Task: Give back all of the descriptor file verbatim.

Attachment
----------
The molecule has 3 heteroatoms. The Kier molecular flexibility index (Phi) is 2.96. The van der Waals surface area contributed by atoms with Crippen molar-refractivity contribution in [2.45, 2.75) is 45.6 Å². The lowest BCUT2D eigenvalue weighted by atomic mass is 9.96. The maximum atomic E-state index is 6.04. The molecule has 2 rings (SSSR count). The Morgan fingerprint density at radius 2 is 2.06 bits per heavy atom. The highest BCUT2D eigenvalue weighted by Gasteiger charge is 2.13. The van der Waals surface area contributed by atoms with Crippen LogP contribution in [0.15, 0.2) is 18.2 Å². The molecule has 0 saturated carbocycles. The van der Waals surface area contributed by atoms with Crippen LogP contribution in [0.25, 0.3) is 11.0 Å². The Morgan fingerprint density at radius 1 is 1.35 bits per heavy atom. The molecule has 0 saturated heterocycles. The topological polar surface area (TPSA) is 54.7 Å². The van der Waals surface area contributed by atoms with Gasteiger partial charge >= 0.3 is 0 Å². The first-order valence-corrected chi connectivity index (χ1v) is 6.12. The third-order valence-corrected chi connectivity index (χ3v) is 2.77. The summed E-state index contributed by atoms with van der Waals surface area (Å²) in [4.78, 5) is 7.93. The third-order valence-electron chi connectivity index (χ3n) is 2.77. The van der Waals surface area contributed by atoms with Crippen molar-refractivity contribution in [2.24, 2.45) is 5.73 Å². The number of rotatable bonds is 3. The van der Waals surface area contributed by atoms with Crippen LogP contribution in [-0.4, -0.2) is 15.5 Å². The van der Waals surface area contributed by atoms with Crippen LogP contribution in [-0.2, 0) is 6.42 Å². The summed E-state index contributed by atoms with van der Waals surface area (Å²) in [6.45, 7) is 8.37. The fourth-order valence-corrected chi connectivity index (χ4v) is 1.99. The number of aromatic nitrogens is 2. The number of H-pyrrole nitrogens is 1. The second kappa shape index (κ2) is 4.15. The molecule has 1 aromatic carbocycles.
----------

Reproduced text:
The molecule has 3 heteroatoms. The Kier molecular flexibility index (Phi) is 2.96. The van der Waals surface area contributed by atoms with Crippen molar-refractivity contribution in [2.45, 2.75) is 45.6 Å². The lowest BCUT2D eigenvalue weighted by atomic mass is 9.96. The maximum atomic E-state index is 6.04. The molecule has 2 rings (SSSR count). The Morgan fingerprint density at radius 2 is 2.06 bits per heavy atom. The highest BCUT2D eigenvalue weighted by Gasteiger charge is 2.13. The van der Waals surface area contributed by atoms with Crippen LogP contribution in [0.15, 0.2) is 18.2 Å². The molecule has 0 saturated carbocycles. The van der Waals surface area contributed by atoms with Crippen LogP contribution in [0.25, 0.3) is 11.0 Å². The Morgan fingerprint density at radius 1 is 1.35 bits per heavy atom. The molecule has 0 saturated heterocycles. The topological polar surface area (TPSA) is 54.7 Å². The van der Waals surface area contributed by atoms with Gasteiger partial charge >= 0.3 is 0 Å². The first-order valence-corrected chi connectivity index (χ1v) is 6.12. The third-order valence-corrected chi connectivity index (χ3v) is 2.77. The summed E-state index contributed by atoms with van der Waals surface area (Å²) in [4.78, 5) is 7.93. The third-order valence-electron chi connectivity index (χ3n) is 2.77. The van der Waals surface area contributed by atoms with Crippen molar-refractivity contribution in [2.24, 2.45) is 5.73 Å². The number of rotatable bonds is 3. The van der Waals surface area contributed by atoms with Crippen LogP contribution in [-0.4, -0.2) is 15.5 Å². The van der Waals surface area contributed by atoms with Crippen LogP contribution in [-0.2, 0) is 6.42 Å². The summed E-state index contributed by atoms with van der Waals surface area (Å²) in [6.45, 7) is 8.37. The fourth-order valence-corrected chi connectivity index (χ4v) is 1.99. The number of aromatic nitrogens is 2. The number of H-pyrrole nitrogens is 1. The second kappa shape index (κ2) is 4.15. The molecule has 1 aromatic carbocycles.